Despite a Second Wave Of COVID-19, 1 In 3 Americans Plan Holiday Travel

Despite a second wave of COVID-19 cases and the Centers for Disease Control and Prevention urging Americans not to travel during the Thanksgiving holiday, the Sunday after Turkey Day was the busiest airports have been since mid-March when the pandemic began altering everyday life in the United States. 

According to a recent survey, and despite tightening COVID-19 restrictions in cities across the country, a larger percentage of people say they plan to travel for December holidays in the coming weeks. In fact, one in three Americans surveyed by The Vacationer said they plan to travel for Christmas, Hanukkah or Kwanzaa.

The checkpoint data from the Transportation Security Administration tells us that 1.18 million travelers went through airport security screening on Nov. 29. That’s down from 2.88 million on the same day in 2019, but much higher than in the spring when, on some days, fewer than 100,000 people were screened. Road trip travel is harder to track. But an analysis from Arrivalist shows road trip travel over the Thanksgiving holiday was down 35 percent from last year.

Of the 553 Americans queried for a recent survey published by The Vacationer, 33.46 said they planned to travel for Christmas compared to the 20.3 percent of those who said they had Thanksgiving travel plans. 

The Vacationer’s survey was done by Eric Jones, the co-founder and head of operations at the site who uses his background in mathematics as a professor at Rowan College South Jersey to conduct statistical studies and surveys on traveling and vacation.

Coast to coast, from San Francisco International Airport to John F. Kennedy and LaGuardia airports in New York, a growing number of airports are offering COVID-19 rapid tests. XpresSpa, which once opened manis, pedis and massages in airport terminals for on-the-go travelers, has pivoted to being a wellness center with rapid COVID-19 testing. The XpresCheck centers also offer flu shots.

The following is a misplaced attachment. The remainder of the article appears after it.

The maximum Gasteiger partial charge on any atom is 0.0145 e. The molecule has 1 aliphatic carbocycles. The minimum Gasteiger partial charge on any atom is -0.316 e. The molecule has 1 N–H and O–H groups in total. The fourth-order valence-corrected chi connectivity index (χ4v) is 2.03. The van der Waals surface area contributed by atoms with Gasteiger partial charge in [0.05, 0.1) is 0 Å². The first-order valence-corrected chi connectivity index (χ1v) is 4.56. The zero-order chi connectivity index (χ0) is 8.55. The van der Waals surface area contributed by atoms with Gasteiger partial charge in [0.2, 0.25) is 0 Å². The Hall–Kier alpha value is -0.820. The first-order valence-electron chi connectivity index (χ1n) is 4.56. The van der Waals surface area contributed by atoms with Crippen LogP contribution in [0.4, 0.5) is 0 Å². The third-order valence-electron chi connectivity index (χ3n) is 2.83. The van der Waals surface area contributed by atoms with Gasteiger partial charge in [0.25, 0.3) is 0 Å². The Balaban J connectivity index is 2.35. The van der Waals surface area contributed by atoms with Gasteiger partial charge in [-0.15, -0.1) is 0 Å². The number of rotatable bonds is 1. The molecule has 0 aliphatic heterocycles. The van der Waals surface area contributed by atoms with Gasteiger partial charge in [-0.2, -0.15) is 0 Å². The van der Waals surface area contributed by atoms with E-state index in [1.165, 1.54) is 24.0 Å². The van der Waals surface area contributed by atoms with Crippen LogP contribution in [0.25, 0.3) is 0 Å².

Airlines, including JetBlue, Hawiian Airlines, United and American Airlines, have also announced that they will begin offering pre-flight coronavirus tests. Negative tests could be a pass for travelers to skip quarantine at their destinations.

According to The Vacationer’s survey results, 12.3 percent of participants said they would travel for Thanksgiving. For Christmas, Hanukkah and Kwanzaa, 16.46 percent said they planned to travel. Seventeen percent of respondents said they would travel for both Thanksgiving and the December holidays. 

The results show that younger respondents are more likely to travel. As the age of respondents to the survey increased, they were more likely to say they would not be traveling this holiday season. The granular data shows 34.40 percent of people aged 18-29 responded that they wouldn’t travel compared to 69.72% of people over the age of 60. 

Many of those surveyed—45 percent—cited pandemic fatigue as increasing their interest in travel, whether or not they’ll actually hop on a plane or go on a road trip. 

In a question that asked: “Are you more or less likely to go on a vacation or travel to see family compared to March/April?” nearly one-quarter of respondents said “more likely” and 31 percent said “about the same.”

Will you be traveling this holiday season?

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